Wash. Gov. Authorizes Statewide Drought Emergency

March 11, 2005

Washington Gov. Christine Gregoire has authorized the Department of Ecology (Ecology) to declare a statewide drought emergency, based on the extremely low snow pack in the mountains and record-low flows that are being seen in many rivers across the state.

“While water shortages won’t affect all areas of the state in precisely the same way, it seems very likely that all areas of our state will experience at least some level of drought this year,” Gregoire said. “We need to start taking action now, and all of us need to be part of the solution.”

Across the state, precipitation is at or near record lows, and the mountain snow pack averages about 26 percent of normal. Many rivers and creeks on both sides of the Cascades are flowing at or near record-low levels for this time of year.

Gregoire noted that irrigators in the Yakima basin are feeling the greatest pinch at the moment, but even Western Washington water utilities that have large reservoirs are starting to dust off their drought response plans, and the outlook for fish-bearing streams throughout Washington is poor.

“Some communities have invested in systems to reuse and conserve water, and they’ll survive this drought better than communities that haven’t done as much,” Gregoire said. “Throughout this spring and summer, citizens need to pay close attention to what their local water providers are saying about water supplies in their area, and follow the instructions they are given.

“For most areas, every drop of water we save now is water that will be available later when we may really need it.”

The emergency declaration immediately activates several tools the Department of Ecology can use to ease the effects of the drought: emergency water permits, temporary transfers of water rights and funding from the state’s Drought Emergency Account.

Ecology Director Jay Manning said his department will focus on helping farmers, communities and streams get the water they need.

“Unfortunately, I cannot promise that everyone will get all the water they want,” Manning said. “In some cases, we will be able to provide only enough water for people to get by. We will manage available water supplies the best we can, but we can’t replace what nature doesn’t give us.”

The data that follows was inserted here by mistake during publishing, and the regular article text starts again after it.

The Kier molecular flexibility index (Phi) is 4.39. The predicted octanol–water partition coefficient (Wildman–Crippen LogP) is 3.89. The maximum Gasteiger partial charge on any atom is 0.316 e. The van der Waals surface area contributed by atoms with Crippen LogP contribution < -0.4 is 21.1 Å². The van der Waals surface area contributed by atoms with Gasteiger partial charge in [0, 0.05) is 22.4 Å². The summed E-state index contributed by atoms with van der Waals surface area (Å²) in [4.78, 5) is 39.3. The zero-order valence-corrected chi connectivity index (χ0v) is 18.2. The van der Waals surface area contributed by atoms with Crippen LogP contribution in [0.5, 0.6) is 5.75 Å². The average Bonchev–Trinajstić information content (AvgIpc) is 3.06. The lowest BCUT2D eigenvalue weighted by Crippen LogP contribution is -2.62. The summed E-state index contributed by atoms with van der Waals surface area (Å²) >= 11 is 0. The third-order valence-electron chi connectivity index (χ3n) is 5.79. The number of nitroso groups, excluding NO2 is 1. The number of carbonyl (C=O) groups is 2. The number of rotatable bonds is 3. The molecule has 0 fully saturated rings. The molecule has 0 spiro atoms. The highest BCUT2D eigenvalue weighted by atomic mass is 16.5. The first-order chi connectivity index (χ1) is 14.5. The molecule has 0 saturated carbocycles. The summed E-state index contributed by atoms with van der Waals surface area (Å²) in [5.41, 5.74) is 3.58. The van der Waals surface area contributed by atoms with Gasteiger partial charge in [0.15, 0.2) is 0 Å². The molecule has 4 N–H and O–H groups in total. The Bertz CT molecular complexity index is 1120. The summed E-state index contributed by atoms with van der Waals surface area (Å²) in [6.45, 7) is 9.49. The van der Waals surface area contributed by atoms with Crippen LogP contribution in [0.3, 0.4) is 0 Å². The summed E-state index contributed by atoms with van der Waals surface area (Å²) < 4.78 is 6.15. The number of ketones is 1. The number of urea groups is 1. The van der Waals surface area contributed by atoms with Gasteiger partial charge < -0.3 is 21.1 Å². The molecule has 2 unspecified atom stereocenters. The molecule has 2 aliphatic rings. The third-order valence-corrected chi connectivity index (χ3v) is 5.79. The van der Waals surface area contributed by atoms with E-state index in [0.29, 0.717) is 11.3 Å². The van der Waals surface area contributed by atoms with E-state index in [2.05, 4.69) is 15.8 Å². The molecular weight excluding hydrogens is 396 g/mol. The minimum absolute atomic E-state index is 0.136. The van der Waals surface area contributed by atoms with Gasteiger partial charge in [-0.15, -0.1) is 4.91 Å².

Gregoire has called on her Emergency Drought Committee to function like an emergency command center, tracking and coordinating response efforts by state agencies and making sure resources are getting to where they are needed.

The departments of Agriculture, Health, and Fish and Wildlife will work closely with Ecology to help identify where actions or investments need to be made to address water shortages. Also, the Washington Conservation Commission will work with local conservation districts and individual farmers to conserve and deliver irrigation water more efficiently.

Other state agencies with a role in drought response include the Employment Security Department, which will respond with necessary unemployment services, and the departments of Natural Resources and Emergency Management, which will coordinate fire-fighting efforts in forests.

Gregoire also has asked the National Guard to be prepared to support fire-fighting efforts, and she plans to ask the legislature to approve another $8.2 million in funding to support the drought response this year.

Manning said the state is in a better position to respond to drought this year because of lessons learned during the 2001 statewide drought emergency and investments that have been made to prepare communities, farmers and state hatcheries for future droughts.

For example, some communities are using treated waste water to irrigate landscaping, wash construction equipment and replenish wetlands. And on many farms, open ditches have been replaced with pipes to reduce evaporation, and wasteful irrigation systems have been replaced with equipment that uses less water.

“There are a lot of ways people can reduce their water use to protect our streams and to keep the farms and businesses that power our state’s economic engine running,” Gregoire said. “We can manage this challenge if we all contribute to the solution.”

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